Monocle’s November issue has a cover story (subscription only) about the future of print media.
Tyler Brule’s magazine selected only a few newspapers.
One of them is Expresso from Portugal, which was also included as a trendy paper in the inaugural issue of the magazine.
In their own words:
“Less text, more information” was the principle behind the 2006 redesign of the Portuguese weekly.
“We wanted to cut the fat out, make it leaner,” explains the editor, Henrique Monteiro.
“We had the professional audience but we wanted to attract younger people.”
Pairing up with Javier Errea from media consultants Innovation, Monteiro made the switch from broadsheet to colour Berliner format.
Mário Feliciano, a Portuguese typographer, delivered fonts inspired by 18th-century Iberian text.
Bullet points, fact boxes and small Q&As now sit next to more white space to help readers digest the big stories.
As a result, 25-34-year-olds have replaced 45-54-year-olds as the core demographic.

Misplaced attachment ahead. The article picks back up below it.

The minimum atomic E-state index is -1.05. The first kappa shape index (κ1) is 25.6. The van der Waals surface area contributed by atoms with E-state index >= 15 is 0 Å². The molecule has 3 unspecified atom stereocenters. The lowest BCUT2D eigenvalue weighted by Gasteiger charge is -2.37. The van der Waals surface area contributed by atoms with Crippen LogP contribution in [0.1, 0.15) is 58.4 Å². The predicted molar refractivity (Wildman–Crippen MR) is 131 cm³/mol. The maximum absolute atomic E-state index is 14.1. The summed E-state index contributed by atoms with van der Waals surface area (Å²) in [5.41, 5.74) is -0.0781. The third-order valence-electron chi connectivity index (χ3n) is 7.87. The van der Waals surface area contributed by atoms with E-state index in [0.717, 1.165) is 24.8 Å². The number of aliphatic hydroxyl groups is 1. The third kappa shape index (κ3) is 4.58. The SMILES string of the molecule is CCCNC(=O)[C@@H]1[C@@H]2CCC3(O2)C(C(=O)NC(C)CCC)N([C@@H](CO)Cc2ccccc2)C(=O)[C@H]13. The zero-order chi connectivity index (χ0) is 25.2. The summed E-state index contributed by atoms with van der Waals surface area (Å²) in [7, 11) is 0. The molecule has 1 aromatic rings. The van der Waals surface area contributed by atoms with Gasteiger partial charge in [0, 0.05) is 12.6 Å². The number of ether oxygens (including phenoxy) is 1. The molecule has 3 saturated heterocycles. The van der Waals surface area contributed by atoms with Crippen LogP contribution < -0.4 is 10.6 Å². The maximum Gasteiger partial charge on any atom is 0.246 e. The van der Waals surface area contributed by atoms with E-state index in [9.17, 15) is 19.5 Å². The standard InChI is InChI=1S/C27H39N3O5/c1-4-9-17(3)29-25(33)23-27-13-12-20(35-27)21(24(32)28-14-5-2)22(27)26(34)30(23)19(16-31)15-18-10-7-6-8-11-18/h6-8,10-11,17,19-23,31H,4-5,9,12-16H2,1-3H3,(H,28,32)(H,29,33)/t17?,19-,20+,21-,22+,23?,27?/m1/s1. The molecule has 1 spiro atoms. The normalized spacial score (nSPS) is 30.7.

Female readers are up from 42 to 48 per cent, while circulation has risen 9 per cent in the past year to 130,000.
(Thanks to Gabriel Sama)
While other publications are killing foreign bureaus, Monocle adds a new one in Sydney.
Tyler Brule’s magazine now has offices in New York, Tokyo and Zurich.
Last week I got the September issue.
An excellent one.
More interesting than ever.
Quality journalism sells.
I got the last issue of Monocle in the mail today.
210 pages with a lot of “caviar journalism.”
This magazine is becoming like a sushi publication.
The 5th issue (July-August 2007) ranks the World’s Top 20 Most Liveable Cities.
With Munich, Germany as the best.
As a Catalan, I will dispute that Madrid deserves the 10th position while Barcelona is only 13th, but this is not mathematics.
There are many great stories:
One about The Perfect High Street with a selection of the ideal stores that you and I would like to have just around the corner.
From an Apple store to a Danish Emmerys deli.
And another one about City Slickers, with the best in urban design.
From the Tokyo police boxes to the Athens cinemas.
I don’t know about circulation figures, but the only thing that matters to me is that as soon as I open the envelope, I sit, I read, I enjoy and I start to count the days until I get the next issue.
My renewal is going to be easy.